“The balance of benefits and risks is very favourable for older people but it is more finely balanced for the younger people.
“And we at the MHRA are revising this evolving evidence [which] should be taken into account when considering how the vaccine is used.
“Today we will be communicating information and advice to healthcare professionals on how to minimise risks and this will provide a lot of guidance including how to report any suspected cases.
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“Anyone who has symptoms four days after vaccination or more should seek prompt medical advice.
“A new onset of a severe or persistent headache or blurred vision, shortness of breath, chest pain, leg swelling, persistent abdominal pain, or indeed unusual skin bruising or pinpoint sports beyond the injection site.
“But I’d like to reiterate again, that this is extremely rare.
“And with the proven effectiveness against the disease that is still a huge risk to our population, the balance of benefits and known risks of the vaccine is still very favourable for the vast majority of people.”
Out of over 18 million people vaccinated as of March 24, 30 developed blood clots with seven people dying.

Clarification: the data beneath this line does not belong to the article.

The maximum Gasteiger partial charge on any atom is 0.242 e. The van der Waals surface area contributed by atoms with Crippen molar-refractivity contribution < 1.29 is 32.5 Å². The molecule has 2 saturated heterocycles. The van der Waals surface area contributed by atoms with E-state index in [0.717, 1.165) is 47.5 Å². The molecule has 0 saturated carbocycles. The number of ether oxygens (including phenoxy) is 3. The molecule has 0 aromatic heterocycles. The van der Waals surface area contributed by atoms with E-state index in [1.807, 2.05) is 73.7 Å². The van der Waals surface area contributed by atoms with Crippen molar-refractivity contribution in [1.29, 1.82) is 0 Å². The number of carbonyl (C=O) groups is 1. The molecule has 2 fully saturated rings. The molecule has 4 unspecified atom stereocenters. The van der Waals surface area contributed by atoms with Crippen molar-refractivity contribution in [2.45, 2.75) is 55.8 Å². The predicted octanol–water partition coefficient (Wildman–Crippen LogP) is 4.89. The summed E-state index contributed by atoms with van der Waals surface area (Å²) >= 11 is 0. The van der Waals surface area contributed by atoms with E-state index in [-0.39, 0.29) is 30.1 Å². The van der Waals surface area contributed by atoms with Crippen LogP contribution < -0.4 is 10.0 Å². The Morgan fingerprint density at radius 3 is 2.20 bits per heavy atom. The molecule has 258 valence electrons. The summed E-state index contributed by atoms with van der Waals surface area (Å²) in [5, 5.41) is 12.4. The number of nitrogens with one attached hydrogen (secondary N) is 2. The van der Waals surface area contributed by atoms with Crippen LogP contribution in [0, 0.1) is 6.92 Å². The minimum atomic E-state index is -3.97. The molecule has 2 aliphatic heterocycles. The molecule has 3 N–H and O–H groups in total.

Deputy chief medical officer Professor Jonathan Van-Tam was joined by Dr June Raine, who is the chief executive of the Medicines and Healthcare products Regulatory Agency (MHRA) and the Joint Committee on Vaccination and Immunisation (JCVI) chairman Professor Wei Shen.
The Government is still confident however that they will vaccinate all adults by June and will look at new vaccines – including the Moderna jab – to fill any black holes.
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In Europe, the European Medicines Agency (EMA) is re-reviewing its AstraZeneca findings after initially saying it was “safe and effective” to use.
They announced on Wednesday the risk of blood clots were “very rare” and age and gender were not a risk factor.
But the EMA still stresses the vaccine is safe and much less dangerous than contracting the coronavirus.
In some European nations, they have paused the AstraZeneca jab for those under-50 instead.